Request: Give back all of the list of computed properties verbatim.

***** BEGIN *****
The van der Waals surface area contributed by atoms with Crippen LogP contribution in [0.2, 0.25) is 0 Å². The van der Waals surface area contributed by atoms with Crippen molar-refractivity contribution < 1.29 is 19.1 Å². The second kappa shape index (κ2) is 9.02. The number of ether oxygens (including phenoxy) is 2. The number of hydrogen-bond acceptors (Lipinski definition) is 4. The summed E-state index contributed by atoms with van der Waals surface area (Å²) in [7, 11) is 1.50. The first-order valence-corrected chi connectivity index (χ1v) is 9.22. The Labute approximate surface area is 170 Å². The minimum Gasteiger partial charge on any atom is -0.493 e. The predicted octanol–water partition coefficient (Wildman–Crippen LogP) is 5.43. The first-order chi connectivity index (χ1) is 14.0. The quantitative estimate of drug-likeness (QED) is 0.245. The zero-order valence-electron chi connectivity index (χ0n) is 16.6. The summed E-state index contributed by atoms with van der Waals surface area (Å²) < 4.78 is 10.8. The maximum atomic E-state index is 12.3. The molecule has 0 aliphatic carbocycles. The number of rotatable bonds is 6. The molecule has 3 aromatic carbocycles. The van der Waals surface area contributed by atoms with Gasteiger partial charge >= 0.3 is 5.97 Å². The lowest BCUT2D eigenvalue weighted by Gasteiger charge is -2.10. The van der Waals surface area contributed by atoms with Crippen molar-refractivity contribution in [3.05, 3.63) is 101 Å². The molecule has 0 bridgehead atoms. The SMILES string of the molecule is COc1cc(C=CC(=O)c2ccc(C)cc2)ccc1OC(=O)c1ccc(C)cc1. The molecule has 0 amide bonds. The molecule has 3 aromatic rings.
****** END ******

The van der Waals surface area contributed by atoms with Crippen LogP contribution in [0.2, 0.25) is 0 Å². The van der Waals surface area contributed by atoms with Crippen molar-refractivity contribution < 1.29 is 19.1 Å². The second kappa shape index (κ2) is 9.02. The number of ether oxygens (including phenoxy) is 2. The number of hydrogen-bond acceptors (Lipinski definition) is 4. The summed E-state index contributed by atoms with van der Waals surface area (Å²) in [7, 11) is 1.50. The first-order valence-corrected chi connectivity index (χ1v) is 9.22. The Labute approximate surface area is 170 Å². The minimum Gasteiger partial charge on any atom is -0.493 e. The predicted octanol–water partition coefficient (Wildman–Crippen LogP) is 5.43. The first-order chi connectivity index (χ1) is 14.0. The quantitative estimate of drug-likeness (QED) is 0.245. The zero-order valence-electron chi connectivity index (χ0n) is 16.6. The summed E-state index contributed by atoms with van der Waals surface area (Å²) < 4.78 is 10.8. The maximum atomic E-state index is 12.3. The molecule has 0 aliphatic carbocycles. The number of rotatable bonds is 6. The molecule has 3 aromatic carbocycles. The van der Waals surface area contributed by atoms with Gasteiger partial charge >= 0.3 is 5.97 Å². The lowest BCUT2D eigenvalue weighted by Gasteiger charge is -2.10. The van der Waals surface area contributed by atoms with Crippen molar-refractivity contribution in [3.05, 3.63) is 101 Å². The molecule has 0 bridgehead atoms. The SMILES string of the molecule is COc1cc(C=CC(=O)c2ccc(C)cc2)ccc1OC(=O)c1ccc(C)cc1. The molecule has 0 amide bonds. The molecule has 3 aromatic rings.